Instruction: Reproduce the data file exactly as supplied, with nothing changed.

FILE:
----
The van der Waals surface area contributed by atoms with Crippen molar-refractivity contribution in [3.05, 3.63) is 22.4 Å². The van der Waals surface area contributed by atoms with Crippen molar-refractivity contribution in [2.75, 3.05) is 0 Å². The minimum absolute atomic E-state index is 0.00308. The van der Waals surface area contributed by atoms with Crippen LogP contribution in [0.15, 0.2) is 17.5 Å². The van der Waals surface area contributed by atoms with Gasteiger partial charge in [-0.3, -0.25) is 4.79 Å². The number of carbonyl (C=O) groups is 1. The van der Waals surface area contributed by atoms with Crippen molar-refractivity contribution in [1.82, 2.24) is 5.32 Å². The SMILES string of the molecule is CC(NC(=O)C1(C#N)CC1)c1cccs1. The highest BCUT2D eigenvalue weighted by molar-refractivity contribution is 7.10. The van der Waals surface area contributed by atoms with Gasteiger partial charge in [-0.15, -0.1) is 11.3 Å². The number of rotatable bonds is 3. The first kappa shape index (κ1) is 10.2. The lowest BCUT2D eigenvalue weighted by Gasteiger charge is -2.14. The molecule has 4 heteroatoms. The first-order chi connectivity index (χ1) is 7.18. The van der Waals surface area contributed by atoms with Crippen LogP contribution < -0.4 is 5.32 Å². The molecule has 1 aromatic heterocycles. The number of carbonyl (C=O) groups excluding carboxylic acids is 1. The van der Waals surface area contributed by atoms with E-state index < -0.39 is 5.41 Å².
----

The van der Waals surface area contributed by atoms with Crippen molar-refractivity contribution in [3.05, 3.63) is 22.4 Å². The van der Waals surface area contributed by atoms with Crippen molar-refractivity contribution in [2.75, 3.05) is 0 Å². The minimum absolute atomic E-state index is 0.00308. The van der Waals surface area contributed by atoms with Crippen LogP contribution in [0.15, 0.2) is 17.5 Å². The van der Waals surface area contributed by atoms with Gasteiger partial charge in [-0.3, -0.25) is 4.79 Å². The number of carbonyl (C=O) groups is 1. The van der Waals surface area contributed by atoms with Crippen molar-refractivity contribution in [1.82, 2.24) is 5.32 Å². The SMILES string of the molecule is CC(NC(=O)C1(C#N)CC1)c1cccs1. The highest BCUT2D eigenvalue weighted by molar-refractivity contribution is 7.10. The van der Waals surface area contributed by atoms with Gasteiger partial charge in [-0.15, -0.1) is 11.3 Å². The number of rotatable bonds is 3. The first kappa shape index (κ1) is 10.2. The lowest BCUT2D eigenvalue weighted by Gasteiger charge is -2.14. The molecule has 4 heteroatoms. The first-order chi connectivity index (χ1) is 7.18. The van der Waals surface area contributed by atoms with Crippen LogP contribution < -0.4 is 5.32 Å². The molecule has 1 aromatic heterocycles. The number of carbonyl (C=O) groups excluding carboxylic acids is 1. The van der Waals surface area contributed by atoms with E-state index < -0.39 is 5.41 Å².